Humidity dampens the risk of fires

FIREFIGHTERS say the Sunshine Coast has come off lightly this bushfire season.

While the fire danger skyrockets in the southern states and authorities are on high alert, the Coast remains on a low to moderate fire danger rating.

The hot and sticky conditions across the region may not be pleasant, but firefighters say the humidity works to lessen the bushfire risk.

Queensland Rural Fire Service training support officer Andrew Allan said when there was a mix of high temperatures, low humidity and wind, fires emerged.

"While the humidity is high, there is a lot of moisture in the atmosphere, which isn't conducive to bushfires," he said.

"While the weather is uncomfortable right now, it's not a real fire danger."

South Australians and Victorians are facing the worst bushfire conditions so far this summer, with strong winds and temperatures soar above 40C in many locations.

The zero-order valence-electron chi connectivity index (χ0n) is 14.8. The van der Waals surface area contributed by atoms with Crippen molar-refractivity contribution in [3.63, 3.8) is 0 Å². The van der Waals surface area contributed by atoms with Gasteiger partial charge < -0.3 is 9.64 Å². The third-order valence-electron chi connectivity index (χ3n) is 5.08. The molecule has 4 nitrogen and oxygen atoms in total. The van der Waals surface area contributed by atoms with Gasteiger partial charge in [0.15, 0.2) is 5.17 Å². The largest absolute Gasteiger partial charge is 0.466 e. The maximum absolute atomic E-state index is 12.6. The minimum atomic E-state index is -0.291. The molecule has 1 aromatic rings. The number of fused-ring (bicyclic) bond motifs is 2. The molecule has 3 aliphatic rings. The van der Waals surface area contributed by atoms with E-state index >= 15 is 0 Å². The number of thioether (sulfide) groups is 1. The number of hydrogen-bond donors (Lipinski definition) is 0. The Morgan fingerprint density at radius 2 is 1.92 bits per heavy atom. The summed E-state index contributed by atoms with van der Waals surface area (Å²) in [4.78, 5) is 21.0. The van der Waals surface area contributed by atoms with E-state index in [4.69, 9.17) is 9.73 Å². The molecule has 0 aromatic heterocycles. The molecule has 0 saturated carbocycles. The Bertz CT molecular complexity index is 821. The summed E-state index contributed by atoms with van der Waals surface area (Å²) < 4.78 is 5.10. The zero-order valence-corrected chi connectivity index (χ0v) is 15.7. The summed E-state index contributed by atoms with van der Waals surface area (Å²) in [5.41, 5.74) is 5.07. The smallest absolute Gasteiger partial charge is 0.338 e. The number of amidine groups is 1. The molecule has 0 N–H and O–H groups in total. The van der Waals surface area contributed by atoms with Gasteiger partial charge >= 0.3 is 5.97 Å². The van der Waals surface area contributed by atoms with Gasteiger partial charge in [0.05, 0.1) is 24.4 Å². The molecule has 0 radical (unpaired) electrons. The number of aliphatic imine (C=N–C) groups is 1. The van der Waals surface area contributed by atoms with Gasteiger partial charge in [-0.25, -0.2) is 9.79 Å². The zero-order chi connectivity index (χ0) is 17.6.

South-east Queensland has seen the worst of its fire season, with a break for crews before preventative back-burning starts again in autumn.

Mr Allan said the Coast had come off largely unscathed this season.

"I think that was because of a combination of great hazard-reduction burning in strategic locations and the fact it was not an intense season," he said.

At the season's peak, firefighters spent a week in late October tackling a blaze at Diamond Valley.